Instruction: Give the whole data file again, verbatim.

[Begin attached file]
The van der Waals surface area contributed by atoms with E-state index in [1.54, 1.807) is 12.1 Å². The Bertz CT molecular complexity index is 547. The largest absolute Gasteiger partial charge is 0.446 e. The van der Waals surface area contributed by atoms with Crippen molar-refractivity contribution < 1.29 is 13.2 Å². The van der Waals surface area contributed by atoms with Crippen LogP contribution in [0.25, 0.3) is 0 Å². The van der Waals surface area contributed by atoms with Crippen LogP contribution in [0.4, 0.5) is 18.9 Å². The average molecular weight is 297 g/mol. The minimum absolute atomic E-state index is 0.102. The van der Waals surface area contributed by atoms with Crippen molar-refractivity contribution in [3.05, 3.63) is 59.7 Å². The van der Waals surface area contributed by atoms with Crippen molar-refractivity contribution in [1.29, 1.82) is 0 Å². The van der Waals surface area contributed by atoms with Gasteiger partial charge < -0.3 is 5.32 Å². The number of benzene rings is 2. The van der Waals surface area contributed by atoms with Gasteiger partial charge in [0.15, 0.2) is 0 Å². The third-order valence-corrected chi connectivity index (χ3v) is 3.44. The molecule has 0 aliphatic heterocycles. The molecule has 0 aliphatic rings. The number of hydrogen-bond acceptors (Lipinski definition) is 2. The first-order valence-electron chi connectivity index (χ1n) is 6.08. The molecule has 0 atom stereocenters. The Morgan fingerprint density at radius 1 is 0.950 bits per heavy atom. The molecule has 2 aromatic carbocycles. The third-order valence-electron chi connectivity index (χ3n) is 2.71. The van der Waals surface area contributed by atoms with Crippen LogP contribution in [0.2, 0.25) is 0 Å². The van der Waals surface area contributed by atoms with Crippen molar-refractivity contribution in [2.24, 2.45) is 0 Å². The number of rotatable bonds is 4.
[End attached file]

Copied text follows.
The van der Waals surface area contributed by atoms with E-state index in [1.54, 1.807) is 12.1 Å². The Bertz CT molecular complexity index is 547. The largest absolute Gasteiger partial charge is 0.446 e. The van der Waals surface area contributed by atoms with Crippen molar-refractivity contribution < 1.29 is 13.2 Å². The van der Waals surface area contributed by atoms with Crippen LogP contribution in [0.25, 0.3) is 0 Å². The van der Waals surface area contributed by atoms with Crippen LogP contribution in [0.4, 0.5) is 18.9 Å². The average molecular weight is 297 g/mol. The minimum absolute atomic E-state index is 0.102. The van der Waals surface area contributed by atoms with Crippen molar-refractivity contribution in [3.05, 3.63) is 59.7 Å². The van der Waals surface area contributed by atoms with Crippen molar-refractivity contribution in [1.29, 1.82) is 0 Å². The van der Waals surface area contributed by atoms with Gasteiger partial charge < -0.3 is 5.32 Å². The number of benzene rings is 2. The van der Waals surface area contributed by atoms with Gasteiger partial charge in [0.15, 0.2) is 0 Å². The third-order valence-corrected chi connectivity index (χ3v) is 3.44. The molecule has 0 aliphatic heterocycles. The molecule has 0 aliphatic rings. The number of hydrogen-bond acceptors (Lipinski definition) is 2. The first-order valence-electron chi connectivity index (χ1n) is 6.08. The molecule has 0 atom stereocenters. The Morgan fingerprint density at radius 1 is 0.950 bits per heavy atom. The molecule has 2 aromatic carbocycles. The third-order valence-electron chi connectivity index (χ3n) is 2.71. The van der Waals surface area contributed by atoms with Crippen LogP contribution in [0.2, 0.25) is 0 Å². The van der Waals surface area contributed by atoms with Crippen molar-refractivity contribution in [2.24, 2.45) is 0 Å². The number of rotatable bonds is 4.